ST. LOUIS, Mo. — City police have issued trespassing summonses to nine protesters who on June 28 marched onto Portland Place, a private and gated street where a St. Louis couple brandished guns as demonstrators walked past their mansion.
The police department confirmed it issued citations to nine people but declined to identify them, citing provisions of the state Sunshine Law that seals arrest reports and other records during an active investigation.
“The police department investigated nine instances of trespassing related to this incident,” St. Louis police spokeswoman Evita Caldwell said in an email Thursday. “Charges are being reviewed by the City Counselor’s Office.”
Deputy City Counselor Mike Garvin said Friday that “police have presented materials to us and we are considering whether to issue charges on the citations.” Garvin said the office wants to examine video from the protest “to see where the accused trespassers were at the time.”
Mark and Patricia McCloskey, who are each charged with one felony count of unlawful use of a weapon, made their first court appearance Aug. 31 and have another hearing set for Oct. 6 unless a grand jury issues an indictment before then. Charges said Mark McCloskey, 63, pointed an AR-15 rifle at protesters and Patricia McCloskey, 61, wielded a semiautomatic handgun, placing protesters in fear of injury.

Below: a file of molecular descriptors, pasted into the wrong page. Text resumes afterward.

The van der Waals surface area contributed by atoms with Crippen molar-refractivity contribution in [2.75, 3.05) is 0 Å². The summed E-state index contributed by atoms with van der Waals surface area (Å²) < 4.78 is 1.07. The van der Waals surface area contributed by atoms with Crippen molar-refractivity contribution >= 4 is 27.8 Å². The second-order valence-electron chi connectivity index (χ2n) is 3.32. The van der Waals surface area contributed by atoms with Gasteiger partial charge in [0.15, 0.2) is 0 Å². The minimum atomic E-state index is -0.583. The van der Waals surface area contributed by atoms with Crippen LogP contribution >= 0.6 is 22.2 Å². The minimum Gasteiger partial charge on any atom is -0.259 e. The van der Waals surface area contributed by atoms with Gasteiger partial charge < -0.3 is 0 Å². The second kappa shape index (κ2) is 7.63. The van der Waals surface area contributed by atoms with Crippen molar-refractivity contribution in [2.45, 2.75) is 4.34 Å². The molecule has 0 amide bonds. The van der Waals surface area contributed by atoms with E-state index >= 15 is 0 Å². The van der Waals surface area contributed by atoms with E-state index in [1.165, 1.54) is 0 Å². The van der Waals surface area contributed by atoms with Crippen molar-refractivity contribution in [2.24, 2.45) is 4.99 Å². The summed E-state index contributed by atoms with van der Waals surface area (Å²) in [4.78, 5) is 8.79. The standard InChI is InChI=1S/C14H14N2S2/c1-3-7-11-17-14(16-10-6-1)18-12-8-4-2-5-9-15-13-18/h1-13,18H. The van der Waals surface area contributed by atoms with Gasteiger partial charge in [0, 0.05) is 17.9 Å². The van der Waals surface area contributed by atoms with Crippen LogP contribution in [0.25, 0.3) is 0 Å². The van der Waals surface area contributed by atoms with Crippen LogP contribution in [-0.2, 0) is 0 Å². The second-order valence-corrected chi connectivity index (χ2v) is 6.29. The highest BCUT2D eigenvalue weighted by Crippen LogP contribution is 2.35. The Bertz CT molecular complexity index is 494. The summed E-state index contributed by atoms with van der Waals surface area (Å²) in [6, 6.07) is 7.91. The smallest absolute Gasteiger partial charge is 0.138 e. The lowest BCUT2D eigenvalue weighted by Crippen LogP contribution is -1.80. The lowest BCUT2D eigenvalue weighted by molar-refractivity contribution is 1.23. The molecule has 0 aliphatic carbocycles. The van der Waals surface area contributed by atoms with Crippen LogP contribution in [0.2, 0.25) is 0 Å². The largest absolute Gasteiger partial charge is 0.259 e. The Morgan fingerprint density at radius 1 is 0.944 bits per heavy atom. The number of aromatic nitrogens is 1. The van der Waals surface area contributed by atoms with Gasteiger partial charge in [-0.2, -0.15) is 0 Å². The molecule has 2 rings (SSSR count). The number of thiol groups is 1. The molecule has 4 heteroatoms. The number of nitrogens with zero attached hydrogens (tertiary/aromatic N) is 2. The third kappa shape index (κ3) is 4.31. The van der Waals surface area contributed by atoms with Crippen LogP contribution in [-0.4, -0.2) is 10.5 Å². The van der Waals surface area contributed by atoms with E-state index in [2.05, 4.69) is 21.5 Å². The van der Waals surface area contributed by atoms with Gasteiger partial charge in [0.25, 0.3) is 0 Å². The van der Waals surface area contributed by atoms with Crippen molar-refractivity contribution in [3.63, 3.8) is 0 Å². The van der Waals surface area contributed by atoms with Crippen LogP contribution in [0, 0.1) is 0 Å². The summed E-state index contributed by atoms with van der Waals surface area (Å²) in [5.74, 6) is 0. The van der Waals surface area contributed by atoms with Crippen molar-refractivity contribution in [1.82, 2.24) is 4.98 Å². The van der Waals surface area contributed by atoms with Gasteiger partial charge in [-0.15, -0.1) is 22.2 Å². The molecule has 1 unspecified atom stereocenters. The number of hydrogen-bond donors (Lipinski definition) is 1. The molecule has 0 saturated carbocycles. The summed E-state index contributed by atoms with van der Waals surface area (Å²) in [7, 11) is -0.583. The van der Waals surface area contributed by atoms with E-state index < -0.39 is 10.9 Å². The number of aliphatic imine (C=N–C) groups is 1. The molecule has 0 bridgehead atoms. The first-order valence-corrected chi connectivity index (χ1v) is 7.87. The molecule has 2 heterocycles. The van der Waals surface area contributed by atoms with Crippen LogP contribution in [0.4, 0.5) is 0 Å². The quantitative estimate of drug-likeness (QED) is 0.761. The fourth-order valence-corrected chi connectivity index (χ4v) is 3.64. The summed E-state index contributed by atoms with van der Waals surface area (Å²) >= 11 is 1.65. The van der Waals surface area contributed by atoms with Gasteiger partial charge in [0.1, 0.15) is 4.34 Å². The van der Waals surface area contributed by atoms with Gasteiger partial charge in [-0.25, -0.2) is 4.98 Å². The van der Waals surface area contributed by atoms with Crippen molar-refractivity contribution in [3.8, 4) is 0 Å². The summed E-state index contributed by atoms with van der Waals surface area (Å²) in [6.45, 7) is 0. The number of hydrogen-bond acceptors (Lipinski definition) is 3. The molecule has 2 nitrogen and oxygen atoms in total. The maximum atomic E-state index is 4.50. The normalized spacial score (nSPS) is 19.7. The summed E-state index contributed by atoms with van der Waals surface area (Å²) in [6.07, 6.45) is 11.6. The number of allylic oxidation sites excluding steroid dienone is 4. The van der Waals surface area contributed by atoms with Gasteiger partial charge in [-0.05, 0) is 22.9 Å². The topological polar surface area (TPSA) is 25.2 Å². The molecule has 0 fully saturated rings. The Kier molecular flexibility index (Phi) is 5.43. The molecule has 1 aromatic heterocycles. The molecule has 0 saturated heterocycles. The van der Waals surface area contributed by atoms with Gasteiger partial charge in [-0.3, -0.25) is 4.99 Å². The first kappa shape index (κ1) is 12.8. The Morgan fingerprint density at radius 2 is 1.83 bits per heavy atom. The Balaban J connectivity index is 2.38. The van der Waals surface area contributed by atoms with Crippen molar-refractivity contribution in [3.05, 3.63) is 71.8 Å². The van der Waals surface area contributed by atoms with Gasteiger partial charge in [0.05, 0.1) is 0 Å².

Dozens had marched past the McCloskey home that evening, and it wasn’t clear what determinations police used to cite just the nine demonstrators.
Activist Ohun Ashe tweeted last week that she received a trespassing summons, saying, “I had a gun waved in my face by them but trespassing is what matters?”
This week, the Circuit Attorney’s Office filed a brief in the case arguing the Missouri Attorney General’s Office should be removed as a party in the case. A lawyer for that state office responded in opposition, saying its move to dismiss the charges against the McCloskeys was proper.
The McCloskeys’ lawyer filed another motion Thursday seeking to disqualify St. Louis Circuit Attorney Kimberly M. Gardner and the rest of the Circuit Attorney’s Office, alleging her reelection campaign exploited the case in political fundraising emails. The filing claims Chief Warrant Officer Chris Hinckley improperly instructed the police crime lab “to disassemble, modify and reassemble” one of the guns seized from the McCloskeys “to render it operational.”
McCloskey supplemental motion to disqualify Circuit Attorney’s Office
Gardner opposes the McCloskeys’ and the Missouri attorney general’s motions, saying in a court pleading that the McCloskeys should quit turning their gun case into “political theater.”
Gov. Mike Parson has said he would pardon the couple if they were convicted.
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